Can Artificial Intelligence Programs Write Basic Estate Planning Documents? 

With the increased coverage of artificial intelligence (AI) and all of the applications it can have in our everyday lives, some people may wonder whether an AI program can create an estate plan for them. While AI may be able to generate basic estate planning documents, including wills and trusts, there is no guarantee that they will be valid and enforceable.

Providing accurate information and executing the documents in compliance with your state’s laws is critical. Otherwise, your documents will not work as intended. Most people do not have the legal knowledge necessary to determine what clauses and language should be included in a will or trust to accomplish estate planning goals. They also are not familiar with state laws or how to comply with them. This is why people rely on experienced attorneys to prepare the necessary documents to carry out their wishes. READ MORE

Transition to Adulthood: What Happens Legally When My Child Turns 18? 

Soon after the challenges of puberty and the excitement of high school, an even larger milestone looms: the 18th birthday. It marks your child’s transition from childhood to adulthood, and with it new responsibilities and rights. From a legal standpoint, this milestone also brings significant changes that every parent should be aware of. 

In the eyes of the law, an individual is considered a legal adult at the age of 18. This means that your child gains certain rights and privileges, including the ability to enter into contracts, vote, buy property, and make medical decisions for themselves. While this newfound independence is a crucial part of growing up, it can also pose challenges for parents, especially when adult children need their parents’ help or need someone to make decisions on their behalf. READ MORE

Sometimes Stuff Is the Most Important Part of Your Estate Plan

When planning for the future, it’s common to consider who will inherit financial accounts, properties, and other valuable assets. Yet, it’s equally important to recognize the worth of personal belongings. These items, often overlooked, hold their own significance. To ensure a comprehensive estate plan, take a moment to ponder these questions about your personal property. This step can greatly contribute to a well-rounded approach in securing your legacy.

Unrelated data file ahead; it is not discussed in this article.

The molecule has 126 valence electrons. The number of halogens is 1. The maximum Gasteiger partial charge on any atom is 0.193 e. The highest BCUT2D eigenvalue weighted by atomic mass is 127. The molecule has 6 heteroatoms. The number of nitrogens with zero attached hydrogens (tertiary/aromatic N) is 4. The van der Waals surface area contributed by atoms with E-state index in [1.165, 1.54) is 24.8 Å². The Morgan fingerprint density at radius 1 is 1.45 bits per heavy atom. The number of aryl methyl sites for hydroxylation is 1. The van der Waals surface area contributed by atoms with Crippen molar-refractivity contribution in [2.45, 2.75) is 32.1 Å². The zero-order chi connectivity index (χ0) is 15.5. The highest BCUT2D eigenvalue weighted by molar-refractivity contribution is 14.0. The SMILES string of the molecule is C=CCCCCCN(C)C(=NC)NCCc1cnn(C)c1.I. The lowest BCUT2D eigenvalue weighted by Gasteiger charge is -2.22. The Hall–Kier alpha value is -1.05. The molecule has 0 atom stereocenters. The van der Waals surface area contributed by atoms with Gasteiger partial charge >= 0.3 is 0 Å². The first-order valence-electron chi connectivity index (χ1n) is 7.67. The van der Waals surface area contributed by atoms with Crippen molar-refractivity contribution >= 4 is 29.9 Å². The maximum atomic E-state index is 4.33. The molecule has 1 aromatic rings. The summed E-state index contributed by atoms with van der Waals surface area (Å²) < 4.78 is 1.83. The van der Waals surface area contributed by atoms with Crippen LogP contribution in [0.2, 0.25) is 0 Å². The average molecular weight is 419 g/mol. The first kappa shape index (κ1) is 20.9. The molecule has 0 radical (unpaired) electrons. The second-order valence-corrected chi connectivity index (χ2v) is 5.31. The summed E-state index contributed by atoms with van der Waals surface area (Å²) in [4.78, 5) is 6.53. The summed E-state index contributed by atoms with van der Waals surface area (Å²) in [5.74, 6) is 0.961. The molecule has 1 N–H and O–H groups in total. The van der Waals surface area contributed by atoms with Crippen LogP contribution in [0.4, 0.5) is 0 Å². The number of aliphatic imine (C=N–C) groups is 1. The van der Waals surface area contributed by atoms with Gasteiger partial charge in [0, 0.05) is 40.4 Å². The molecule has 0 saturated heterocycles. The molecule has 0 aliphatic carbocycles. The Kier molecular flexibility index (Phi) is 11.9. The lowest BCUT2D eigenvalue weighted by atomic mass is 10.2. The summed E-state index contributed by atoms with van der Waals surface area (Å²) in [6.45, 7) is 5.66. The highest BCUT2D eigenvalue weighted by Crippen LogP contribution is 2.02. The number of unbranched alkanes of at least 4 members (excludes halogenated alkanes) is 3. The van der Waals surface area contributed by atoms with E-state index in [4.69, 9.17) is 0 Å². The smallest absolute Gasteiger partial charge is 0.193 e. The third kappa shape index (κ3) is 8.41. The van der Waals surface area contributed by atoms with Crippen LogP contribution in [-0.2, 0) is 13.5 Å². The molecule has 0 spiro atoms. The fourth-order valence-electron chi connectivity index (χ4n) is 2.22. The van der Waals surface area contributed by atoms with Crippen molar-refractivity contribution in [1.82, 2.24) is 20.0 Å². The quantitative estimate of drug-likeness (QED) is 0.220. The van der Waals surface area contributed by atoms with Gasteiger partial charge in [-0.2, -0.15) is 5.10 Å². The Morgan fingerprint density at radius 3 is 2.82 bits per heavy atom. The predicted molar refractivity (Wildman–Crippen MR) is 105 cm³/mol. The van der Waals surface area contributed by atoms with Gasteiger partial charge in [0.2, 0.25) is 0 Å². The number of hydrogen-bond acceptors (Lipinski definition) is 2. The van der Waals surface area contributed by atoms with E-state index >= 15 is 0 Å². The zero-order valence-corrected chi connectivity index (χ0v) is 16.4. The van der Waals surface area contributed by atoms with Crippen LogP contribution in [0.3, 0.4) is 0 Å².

Value is subjective and varies from person to person. For example, an antique clock may hold significant monetary worth, whereas your grandmother’s class ring may carry sentimental value. It’s important to recognize that different types of value require distinct strategies when considering how they will be passed on or distributed in your estate plan. READ MORE

The Scary Truth: Naming Godparents Does Not Create Legal Guardians

As a parent, your foremost concern is the welfare and future of your children. This encompasses planning for their education, health, and overall happiness, which often includes the tradition of selecting godparents to offer guidance and mentorship in the event of unforeseen circumstances.

While appointing godparents holds significant cultural and personal meaning, it is crucial to recognize that designating a godparent is distinct from naming a legal guardian for your children. In practical terms, even if you have designated godparents, there exists a possibility that, in the event of your absence, your children may end up in the care of unfamiliar individuals, child protective services, or with someone you would not choose to raise them. READ MORE

Estate Planning for Expatriates

The United States has the highest number of immigrants globally, but more and more Americans are considering relocating to another country permanently. Many wealthy Americans are also interested in buying property overseas and spending at least part of their time there.